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Create a View with OPTION (FORCE ORDER)


Create a View with OPTION (FORCE ORDER)

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John F
John F
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Query works fine, but when I make the query a view, I get

Server: Msg 156, Level 15, State 1, Procedure OSView84, Line 87
Incorrect syntax near the keyword 'OPTION'.

Argh!!! It seems like a view cannot have this option. Is this true?


sushila
sushila
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John - what is the query ?! It appears that you are getting a syntax error...if you post the query it would help !







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John F
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-- this works
SELECT c.Name + '.' + o.Name AS Foo
FROM SysColumns c
INNER JOIN SysObjects o ON c.id=o.id
OPTION (FORCE ORDER)
GO

-- This works
CREATE VIEW Test1 AS
SELECT c.Name + '.' + o.Name AS Foo
FROM SysColumns c
INNER JOIN SysObjects o ON c.id=o.id
GO

-- This fails
CREATE VIEW Test2 AS
SELECT c.Name + '.' + o.Name AS Foo
FROM SysColumns c
INNER JOIN SysObjects o ON c.id=o.id
OPTION (FORCE ORDER)
GO


sushila
sushila
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Yes - it does appear that SQL Server doesn't like any interference with its optimizer plans (at least for views)...

however, everything I've read so far indicates that we should "trust" sql server to do its' job on running queries...so I am curious about your reasoning behind using this!!! Do you use the option clause often ?!







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ChrisMoix-87856
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I've got a feeling that it is the same reasoning where MS doesn't allow ORDER BY in the view definition. They say to use ORDER BY clauses in the queries that you run against the view, not the view itself (Unless there is a TOP clause...).



Sim Lever
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This is interesting (I'll just put my anorak on)

I have recently been playing with a copy of Quests SQL Central (I don't work for them!!!) - it rewrites any TSQL statement in different ways to produce the same results then compares the speed and I/O hit of the query to pick the best result.

The thing is it often uses these OPTION hints and invariably gets better results than my original (not bad efforts) SQL.

It also likes to use COALESCE to speed up queries as well - it must force the Query Optimiser down a particular route. Anyway it's all good stuff.

So maybe SQL doesn't always make the right decisions - usually when the stored proc has too many steps in it.

Sorry all this isn't much help for the view prob. SQL is picky on what it allows a view to use.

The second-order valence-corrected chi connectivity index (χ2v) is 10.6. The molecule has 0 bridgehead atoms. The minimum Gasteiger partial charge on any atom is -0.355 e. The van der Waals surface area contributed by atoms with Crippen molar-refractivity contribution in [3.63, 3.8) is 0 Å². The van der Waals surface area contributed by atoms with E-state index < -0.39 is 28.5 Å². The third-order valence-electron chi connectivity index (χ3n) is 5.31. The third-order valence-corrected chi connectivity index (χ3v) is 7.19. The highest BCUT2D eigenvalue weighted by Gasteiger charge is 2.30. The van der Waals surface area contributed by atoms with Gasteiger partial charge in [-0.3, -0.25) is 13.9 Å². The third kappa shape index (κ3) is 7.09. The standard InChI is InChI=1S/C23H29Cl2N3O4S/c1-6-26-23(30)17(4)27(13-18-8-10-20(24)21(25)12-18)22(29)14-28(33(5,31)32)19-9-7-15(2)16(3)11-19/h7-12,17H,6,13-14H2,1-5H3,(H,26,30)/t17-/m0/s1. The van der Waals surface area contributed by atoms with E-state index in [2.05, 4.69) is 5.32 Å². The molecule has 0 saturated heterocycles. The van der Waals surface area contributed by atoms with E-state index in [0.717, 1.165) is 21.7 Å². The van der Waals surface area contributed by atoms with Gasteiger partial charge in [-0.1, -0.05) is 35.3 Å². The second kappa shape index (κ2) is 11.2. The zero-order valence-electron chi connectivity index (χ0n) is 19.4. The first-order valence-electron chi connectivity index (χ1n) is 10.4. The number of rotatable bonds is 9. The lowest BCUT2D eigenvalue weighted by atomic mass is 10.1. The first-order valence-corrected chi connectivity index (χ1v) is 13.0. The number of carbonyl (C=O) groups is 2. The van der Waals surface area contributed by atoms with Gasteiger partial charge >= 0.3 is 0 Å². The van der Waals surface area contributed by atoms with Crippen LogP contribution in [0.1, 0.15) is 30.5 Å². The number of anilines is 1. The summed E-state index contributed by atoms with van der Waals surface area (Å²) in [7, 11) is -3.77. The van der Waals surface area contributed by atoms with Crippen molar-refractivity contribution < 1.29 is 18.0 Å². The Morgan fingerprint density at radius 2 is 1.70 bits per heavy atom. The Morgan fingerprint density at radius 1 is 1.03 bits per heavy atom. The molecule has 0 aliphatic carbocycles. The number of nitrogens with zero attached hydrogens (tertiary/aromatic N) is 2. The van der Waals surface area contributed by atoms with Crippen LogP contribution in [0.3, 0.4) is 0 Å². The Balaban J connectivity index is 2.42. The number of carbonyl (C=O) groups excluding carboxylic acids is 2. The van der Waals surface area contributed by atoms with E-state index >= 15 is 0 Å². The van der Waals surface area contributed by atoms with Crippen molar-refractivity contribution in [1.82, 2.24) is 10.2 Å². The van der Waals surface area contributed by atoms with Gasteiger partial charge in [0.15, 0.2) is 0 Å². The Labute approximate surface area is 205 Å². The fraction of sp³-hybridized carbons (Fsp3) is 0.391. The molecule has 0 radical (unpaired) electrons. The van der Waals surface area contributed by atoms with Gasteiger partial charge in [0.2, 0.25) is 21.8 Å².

Cheers,

Sim Lever

John F
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Thanks for all the replies. I guess there is no way to do it.

We have a database with millions of rows in many different related tables. It is a workflow engine, so during the day, items move from one queue to the next. In our application, the optimizer gets good results some of the time, but hardly the optimal result - and it can change because queries are constantly re-optimized. If a queue is empty it picks one optimization. If the queue is full it picks another.

Or in this case it doesnt believe that the function p2run is going to return a minimal set (100) of envelopes (out of a possible 20 million), so that is where you want to start:

SELECT
-- blah blah
FROM
dbo.P2Run() P2Run
LEFT JOIN Envelope (NOLOCK) ON P2Run.idEnvelope = Envelope.idEnvelope
LEFT JOIN Batch (NOLOCK) ON Batch.idBatch = Envelope.idBatch
LEFT JOIN Page (NOLOCK) ON Envelope.idEnvelope = Page.idEnvelope
AND Page.Side=0
AND ISNULL(Page.RawMicrLine, '') NOT LIKE '%GC%'
AND Page.PageTypeCode NOT IN ('E', 'P')
LEFT JOIN Credit (NOLOCK) ON Page.idEnvelope = Credit.idEnvelope
AND Page.iPage = Credit.iPage
LEFT JOIN Remit (NOLOCK) ON Remit.idEnvelope = Envelope.idEnvelope
AND Page.iPage = Remit.iPage
LEFT JOIN Jobs (NOLOCK) ON Batch.idJob = Jobs.idJob
LEFT JOIN PageType (NOLOCK) ON Page.idPagetype = PageType.idPagetype
LEFT JOIN P2Batch P2 (NOLOCK) ON Credit.idP2Batch= P2.idP2Batch
WHERE Batch.iBatch > 0
AND Envelope.iEnvelope > 0
AND Envelope.idBatch > 0

So basicly, there are times when we can make a SQL statement execute 100's of times faster than SQL can. Since we have a real time system with 50 users executing queries like the one above, we cant have any queries that take too long. So we have to optimize them.

Currently we do SELECT * FROM VIEWXXX ORDER BY YYY WHERE ZZZ.

Is it good enough to put the force order clause in the SELECT FROM the view? Or, should we use stored procedures to wrap the select statement and the order by and the where into a single precompiled object?

- John


h.tobisch
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use option (force order) when selecting from the view
Lowell
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h.tobisch (12/13/2013)
use option (force order) when selecting from the view


note: eight year old thread.

Lowell
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Jeff Moden
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Lowell (12/13/2013)
h.tobisch (12/13/2013)
use option (force order) when selecting from the view


note: eight year old thread.


If the suggestion works, who cares how old the thread is? ;-)

--Jeff Moden

RBAR is pronounced ree-bar and is a Modenism for Row-By-Agonizing-Row.
First step towards the paradigm shift of writing Set Based code:
Stop thinking about what you want to do to a row... think, instead, of what you want to do to a column.
If you think its expensive to hire a professional to do the job, wait until you hire an amateur. -- Red Adair

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